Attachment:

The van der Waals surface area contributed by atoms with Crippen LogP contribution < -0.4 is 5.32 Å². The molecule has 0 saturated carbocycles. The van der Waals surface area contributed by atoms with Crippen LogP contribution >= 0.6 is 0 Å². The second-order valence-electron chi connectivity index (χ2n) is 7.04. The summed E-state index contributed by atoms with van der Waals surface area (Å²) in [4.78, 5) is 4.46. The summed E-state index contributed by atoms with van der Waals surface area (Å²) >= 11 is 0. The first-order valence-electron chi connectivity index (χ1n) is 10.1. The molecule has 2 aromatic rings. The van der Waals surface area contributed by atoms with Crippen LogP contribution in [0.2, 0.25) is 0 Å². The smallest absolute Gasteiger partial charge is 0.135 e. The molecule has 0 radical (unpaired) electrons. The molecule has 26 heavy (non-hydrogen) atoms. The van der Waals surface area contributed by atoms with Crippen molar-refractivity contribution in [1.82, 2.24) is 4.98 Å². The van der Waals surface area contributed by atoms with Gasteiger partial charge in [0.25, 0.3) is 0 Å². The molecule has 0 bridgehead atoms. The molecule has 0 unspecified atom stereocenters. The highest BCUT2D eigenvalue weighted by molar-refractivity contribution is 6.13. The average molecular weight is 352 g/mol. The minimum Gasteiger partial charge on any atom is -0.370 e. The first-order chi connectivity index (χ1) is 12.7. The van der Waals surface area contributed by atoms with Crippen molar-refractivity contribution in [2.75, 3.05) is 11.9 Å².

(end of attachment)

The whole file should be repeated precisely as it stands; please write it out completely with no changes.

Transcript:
The van der Waals surface area contributed by atoms with Crippen LogP contribution < -0.4 is 5.32 Å². The molecule has 0 saturated carbocycles. The van der Waals surface area contributed by atoms with Crippen LogP contribution >= 0.6 is 0 Å². The second-order valence-electron chi connectivity index (χ2n) is 7.04. The summed E-state index contributed by atoms with van der Waals surface area (Å²) in [4.78, 5) is 4.46. The summed E-state index contributed by atoms with van der Waals surface area (Å²) >= 11 is 0. The first-order valence-electron chi connectivity index (χ1n) is 10.1. The molecule has 2 aromatic rings. The van der Waals surface area contributed by atoms with Crippen LogP contribution in [0.2, 0.25) is 0 Å². The smallest absolute Gasteiger partial charge is 0.135 e. The molecule has 0 radical (unpaired) electrons. The molecule has 26 heavy (non-hydrogen) atoms. The van der Waals surface area contributed by atoms with Crippen molar-refractivity contribution in [1.82, 2.24) is 4.98 Å². The van der Waals surface area contributed by atoms with Gasteiger partial charge in [0.25, 0.3) is 0 Å². The molecule has 0 bridgehead atoms. The molecule has 0 unspecified atom stereocenters. The highest BCUT2D eigenvalue weighted by molar-refractivity contribution is 6.13. The average molecular weight is 352 g/mol. The minimum Gasteiger partial charge on any atom is -0.370 e. The first-order chi connectivity index (χ1) is 12.7. The van der Waals surface area contributed by atoms with Crippen molar-refractivity contribution in [2.75, 3.05) is 11.9 Å².